MTA HID HALF A BILLION DOLLARS IN
FARE INCREASE BASED ON MISLEADING INFORMATION
Two Financial Plans: One Public, One Secret
The Metropolitan Transportation Authority (MTA) hid
more than half a billion dollars from the public when it was asking
for a fare increase by keeping two sets of financial plans, one public
and one secret, according
to a report issued today by State Comptroller Alan Hevesi.
Only after he subpoenaed the MTA and required testimony
of officials did Hevesi's office learn of the internal plan, which showed
that the MTA secretly moved funds to reduce its 2002 surplus and create
a deficit in 2003. Hevesi announced a reform proposal to change the
secretive culture of the MTA to make it more accountable.
"The MTA claims to be the most open agency in government,
but that claim is a fraud. The MTA secretly moved resources to slash
the reported 2002 surplus and create a deficit in 2003, apparently to
justify a fare increase. New York City also moves funds between years,
but it discloses the information," Hevesi said. "It is an
outrage that this public agency blatantly misled the people it is supposed
The Comptroller's budget review found that:
- 2002 Surplus Shrunk: The MTA's December 2002 Plan,
which was the basis for the public hearings and the fare increase,
showed a 2002 surplus of $24.6 million. Previously undisclosed MTA
documents show that if the MTA had not planned to move $512.5 million
in available resources from 2002 into 2003 and 2004, the 2002 surplus
would have been $537 million.
- 2003 Deficit Created: The public December Plan showed
a 2003 deficit of $236 million. However, internal MTA documents show
the agency hid $319 million by not counting it as a 2003 resource
when it was available, but allocating the funds to 2004. If all the
funds available to be used in 2003 were included, the MTA would have
shown a 2003 surplus of $83 million.
- Resources Shift Again: As the Comptroller's Office
was concluding its review of the December Plan, the MTA Board approved
a new Plan on March 27, 2003. Once it had passed the fare increase,
the MTA shifted resources again, this time from 2004 back into 2003.
- Still Hiding Money After Getting The Fare Increase:
The MTA March Plan, which included higher revenues from the fare and
toll increases, shows a 2004 surplus of $60 million. Only a limited
review of this plan was possible before the Comptroller's report was
completed, but it uncovered the surplus could be well over $140 million.
Internal documents reveal another $27.5 million in undisclosed reserves.
Also, the Plan includes none of the savings from the new labor agreement
with the Transport Workers Union.
- Can't Use 5-Year Plan for Planning: Despite its stated
commitment to multi-year planning, the MTA produced a legally mandated
five-year plan only after the Comptroller demanded it. Moreover, the
five-year plan produced by the MTA is useless in determining whether
future fare increases will be needed again as soon as 2005.
"No doubt the MTA will claim that a fare increase
is necessary because of the deficit expected in 2004. The fact is if
it had not hidden money, the MTA would have had a large surplus in 2002
and a small surplus in 2003. Thus a fare increase might not have been
necessary in 2003," Hevesi noted. "The public and elected
officials have a right to know the truth and debate the timing and amount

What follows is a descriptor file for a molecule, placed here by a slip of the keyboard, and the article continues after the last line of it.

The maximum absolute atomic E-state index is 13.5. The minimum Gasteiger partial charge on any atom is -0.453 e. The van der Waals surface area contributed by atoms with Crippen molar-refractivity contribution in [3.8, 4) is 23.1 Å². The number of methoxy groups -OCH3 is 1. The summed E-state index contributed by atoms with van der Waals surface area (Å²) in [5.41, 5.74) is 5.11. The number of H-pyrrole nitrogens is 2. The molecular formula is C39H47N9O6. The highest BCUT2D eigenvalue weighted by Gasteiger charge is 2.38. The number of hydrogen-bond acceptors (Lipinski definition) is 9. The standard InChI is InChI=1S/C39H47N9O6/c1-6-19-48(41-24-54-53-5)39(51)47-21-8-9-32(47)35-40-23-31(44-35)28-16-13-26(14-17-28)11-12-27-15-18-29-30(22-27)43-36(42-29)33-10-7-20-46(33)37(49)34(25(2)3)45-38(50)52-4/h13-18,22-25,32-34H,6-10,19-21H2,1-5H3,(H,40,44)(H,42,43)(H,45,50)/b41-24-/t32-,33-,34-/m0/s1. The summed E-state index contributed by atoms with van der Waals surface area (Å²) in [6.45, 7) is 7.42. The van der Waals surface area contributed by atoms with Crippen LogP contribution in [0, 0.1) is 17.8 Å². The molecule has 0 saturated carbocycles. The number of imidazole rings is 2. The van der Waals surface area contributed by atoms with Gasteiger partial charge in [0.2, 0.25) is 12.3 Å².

of fare and toll increases based on facts, not a distorted picture created
by the MTA to make it easier to push through an increase. While it may
have made sense to raise fares in 2003 to smooth out the budget gaps,
there were a number of choices. Metrocard and E-ZPass permit an endless
combination of fare and toll increases and discounts, so there was more
flexibility than the MTA admitted. Indeed, the MTA itself has already
delayed implementation of the fare increase from March to May."
After twice asking for and not receiving all requested
data, on February 19, 2003, Hevesi took the extraordinary step of issuing
subpoenas for records and testimony from the MTA for information regarding
the financial plan that was approved by the MTA Board on December 18,
2002. Pursuant to the subpoenas, the Comptroller's Office received 18
cartons of material and took 32 hours of testimony from senior MTA officials
in eight sessions over the next month.
The December plan showed a two-year gap of $951 million,
including $235.8 million in 2003 and $715.7 million in 2004. The MTA
used those alleged gaps to justify raising subway, bus, and commuter
railroad fares by as much as 33 percent and tolls on the MTA's largest
bridges and tunnels by $.50.
A rapid rise in debt service costs is the driving factor
behind the projected 2004 budget gap. Debt service costs are projected
to total $1.3 billion in 2004, more than double the 2003 amount. By
2010, debt service costs are projected to reach $1.7 billion, due to
an increased reliance on debt to finance the 2000-2004 capital program
because the State is not contributing to the current capital program.
The Comptroller's report also found the following:
- The MTA has a secretive budget process, making it
very difficult to check the accuracy of its numbers or the reasonableness
of its estimates for the future.
- In a number of cases, the budget office did
not maintain appropriate working papers to document how it arrived
at numbers in the Plan. In several cases, the working papers did
not match the numbers in the December Plan.
- MTA staff found it difficult to recreate their
own budget numbers in several critical areas. In some cases, MTA
officials could not even recall how they calculated a particular
number or cited professional judgment as the sole basis.
- MTA budget staff said that much of the information
for their budget preparation came from the individual agencies
that make up the MTA. However, when the Comptroller's Office checked